EA CO AS wrote:
Got it; so there is "anger" (your words, not mine) about the U.S. withdrawing from a voluntary agreement with arbitrary, changed-on-a-whim metrics.
Too much semantics and legalese. Take a step back and look at the bigger picture.
- 190 + countries think the situation is so serious, they overcome all kinds of disagreements to reach an agreement to TRY to do something about it on a voluntary basis. Each and everyone of these countries could have walked away, since doing nothing is always easier than doing something.
- Then the U.S. decides that its not a good enough agreement. This is generally acceptable, if done properly. Instead we get a public speech about how everyone else are co-conspirators who had set out to harm the U.S. Doesn't matter if they're friends or foe - they're all apparently hell-bent at laughing at the U.S. It's kind of an insulting thing to do, don't you think? It tends to get people angry.
Beyond the legalese and nationalistic jingoism, the optics are terrible. It's akin to telling a drowning person that he mislead you into thinking he was drowning to make your very nice clothes get wet, and that you wouldn't help him unless it involved zero effort on your part.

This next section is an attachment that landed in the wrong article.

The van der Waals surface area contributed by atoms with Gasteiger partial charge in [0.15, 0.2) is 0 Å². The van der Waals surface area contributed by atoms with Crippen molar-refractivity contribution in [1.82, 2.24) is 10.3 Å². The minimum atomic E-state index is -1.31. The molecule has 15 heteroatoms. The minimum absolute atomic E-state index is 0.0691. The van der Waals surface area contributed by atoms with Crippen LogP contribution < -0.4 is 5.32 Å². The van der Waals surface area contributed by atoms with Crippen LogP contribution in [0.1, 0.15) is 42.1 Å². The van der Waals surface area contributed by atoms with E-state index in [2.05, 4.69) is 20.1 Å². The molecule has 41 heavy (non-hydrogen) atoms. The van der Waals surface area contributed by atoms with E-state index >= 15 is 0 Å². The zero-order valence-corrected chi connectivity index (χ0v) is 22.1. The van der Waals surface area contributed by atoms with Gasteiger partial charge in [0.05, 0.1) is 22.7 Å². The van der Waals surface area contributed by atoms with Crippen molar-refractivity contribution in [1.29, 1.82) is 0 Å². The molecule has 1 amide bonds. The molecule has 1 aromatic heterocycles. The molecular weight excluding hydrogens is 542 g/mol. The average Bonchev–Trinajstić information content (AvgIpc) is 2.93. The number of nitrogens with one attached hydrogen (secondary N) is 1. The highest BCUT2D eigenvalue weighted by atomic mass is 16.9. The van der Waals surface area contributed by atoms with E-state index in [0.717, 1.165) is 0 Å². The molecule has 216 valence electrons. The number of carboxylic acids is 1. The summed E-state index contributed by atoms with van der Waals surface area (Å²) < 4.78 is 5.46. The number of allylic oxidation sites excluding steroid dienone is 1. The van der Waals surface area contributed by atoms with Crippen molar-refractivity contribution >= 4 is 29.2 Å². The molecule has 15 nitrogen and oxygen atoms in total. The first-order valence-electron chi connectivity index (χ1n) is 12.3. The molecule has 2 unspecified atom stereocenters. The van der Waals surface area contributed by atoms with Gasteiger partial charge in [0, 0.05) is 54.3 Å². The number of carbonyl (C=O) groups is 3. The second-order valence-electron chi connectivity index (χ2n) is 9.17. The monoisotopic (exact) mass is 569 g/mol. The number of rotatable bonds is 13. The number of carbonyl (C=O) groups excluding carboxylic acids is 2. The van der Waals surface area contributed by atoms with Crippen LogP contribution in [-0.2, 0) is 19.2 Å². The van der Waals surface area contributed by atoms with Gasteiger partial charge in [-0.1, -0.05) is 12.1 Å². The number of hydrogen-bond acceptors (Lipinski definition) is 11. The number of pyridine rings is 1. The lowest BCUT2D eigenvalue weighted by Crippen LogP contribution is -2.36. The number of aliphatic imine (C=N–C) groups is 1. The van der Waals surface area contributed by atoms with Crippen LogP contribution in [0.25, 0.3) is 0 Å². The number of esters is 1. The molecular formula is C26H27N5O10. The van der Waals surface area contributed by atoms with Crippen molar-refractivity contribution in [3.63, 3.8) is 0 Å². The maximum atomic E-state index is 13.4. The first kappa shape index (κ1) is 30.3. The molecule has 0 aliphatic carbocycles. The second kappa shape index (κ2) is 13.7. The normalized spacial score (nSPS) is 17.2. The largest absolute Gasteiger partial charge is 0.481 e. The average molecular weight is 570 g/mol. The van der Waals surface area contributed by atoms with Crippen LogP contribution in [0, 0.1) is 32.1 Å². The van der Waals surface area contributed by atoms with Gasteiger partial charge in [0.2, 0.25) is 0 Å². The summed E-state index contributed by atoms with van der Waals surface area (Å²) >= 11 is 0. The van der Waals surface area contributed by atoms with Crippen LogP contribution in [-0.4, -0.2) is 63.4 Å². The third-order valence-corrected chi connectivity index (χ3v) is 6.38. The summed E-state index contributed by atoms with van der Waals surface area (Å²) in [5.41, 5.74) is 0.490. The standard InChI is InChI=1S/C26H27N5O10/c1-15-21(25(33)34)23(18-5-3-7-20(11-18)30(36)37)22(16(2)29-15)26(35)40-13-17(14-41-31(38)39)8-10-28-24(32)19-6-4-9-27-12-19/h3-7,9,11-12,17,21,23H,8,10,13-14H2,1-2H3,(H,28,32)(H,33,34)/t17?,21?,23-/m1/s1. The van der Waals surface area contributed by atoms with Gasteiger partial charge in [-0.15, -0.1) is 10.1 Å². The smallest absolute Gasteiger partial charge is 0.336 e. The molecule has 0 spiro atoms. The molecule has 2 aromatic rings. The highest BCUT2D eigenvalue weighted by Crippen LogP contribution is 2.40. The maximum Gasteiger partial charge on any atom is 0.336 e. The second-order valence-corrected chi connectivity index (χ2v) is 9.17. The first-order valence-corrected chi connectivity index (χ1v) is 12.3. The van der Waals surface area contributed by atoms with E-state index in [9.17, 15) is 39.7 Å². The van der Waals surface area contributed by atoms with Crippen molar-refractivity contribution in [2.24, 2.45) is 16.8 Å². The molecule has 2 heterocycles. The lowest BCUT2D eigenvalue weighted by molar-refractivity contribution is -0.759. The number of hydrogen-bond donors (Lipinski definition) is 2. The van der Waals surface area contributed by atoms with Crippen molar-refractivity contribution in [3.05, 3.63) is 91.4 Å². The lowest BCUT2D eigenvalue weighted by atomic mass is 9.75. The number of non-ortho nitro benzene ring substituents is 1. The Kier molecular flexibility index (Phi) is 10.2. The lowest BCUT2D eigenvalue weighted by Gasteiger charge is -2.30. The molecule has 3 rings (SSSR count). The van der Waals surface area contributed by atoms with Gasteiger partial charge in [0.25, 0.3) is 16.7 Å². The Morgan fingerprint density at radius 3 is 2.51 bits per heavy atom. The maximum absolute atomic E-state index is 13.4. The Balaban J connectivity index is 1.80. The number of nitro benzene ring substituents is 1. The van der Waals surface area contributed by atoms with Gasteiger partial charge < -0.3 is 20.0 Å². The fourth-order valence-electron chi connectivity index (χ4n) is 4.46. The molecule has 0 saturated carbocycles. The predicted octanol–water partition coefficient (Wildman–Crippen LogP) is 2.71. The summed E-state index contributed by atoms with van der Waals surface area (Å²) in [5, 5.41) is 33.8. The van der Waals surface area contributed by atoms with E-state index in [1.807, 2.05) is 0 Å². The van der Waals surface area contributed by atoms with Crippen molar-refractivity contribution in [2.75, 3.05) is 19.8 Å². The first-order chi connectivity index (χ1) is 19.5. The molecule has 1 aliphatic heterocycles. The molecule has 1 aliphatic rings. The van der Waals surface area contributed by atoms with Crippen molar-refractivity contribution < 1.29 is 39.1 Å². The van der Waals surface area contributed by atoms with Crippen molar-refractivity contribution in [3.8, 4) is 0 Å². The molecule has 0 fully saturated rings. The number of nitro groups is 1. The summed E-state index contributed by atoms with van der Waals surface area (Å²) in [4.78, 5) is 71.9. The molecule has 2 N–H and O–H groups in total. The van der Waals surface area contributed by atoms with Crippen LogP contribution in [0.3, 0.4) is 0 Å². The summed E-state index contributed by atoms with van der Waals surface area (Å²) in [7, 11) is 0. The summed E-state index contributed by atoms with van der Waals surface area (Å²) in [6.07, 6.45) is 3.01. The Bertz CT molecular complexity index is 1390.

While the fate of Pacific Islanders, for example, is inconsequential to anyone with a nationalist bent (they're not American/British/Russian/Indian/Chinese/whatever, so who cares?), most people, including many leaders, tend to have a moral compass. As a result, they tend to respond to rhw flippant disregard on display here with anger.
It's entirely possible that everyone is doomed anyway, but point blank refusing to even try at the outset tends ro elicit anger. Accusing them of malice on top of that during the announcement is the cherry on the cake.
At the end of the day, this is an issue for humanity writ large, not lawyers.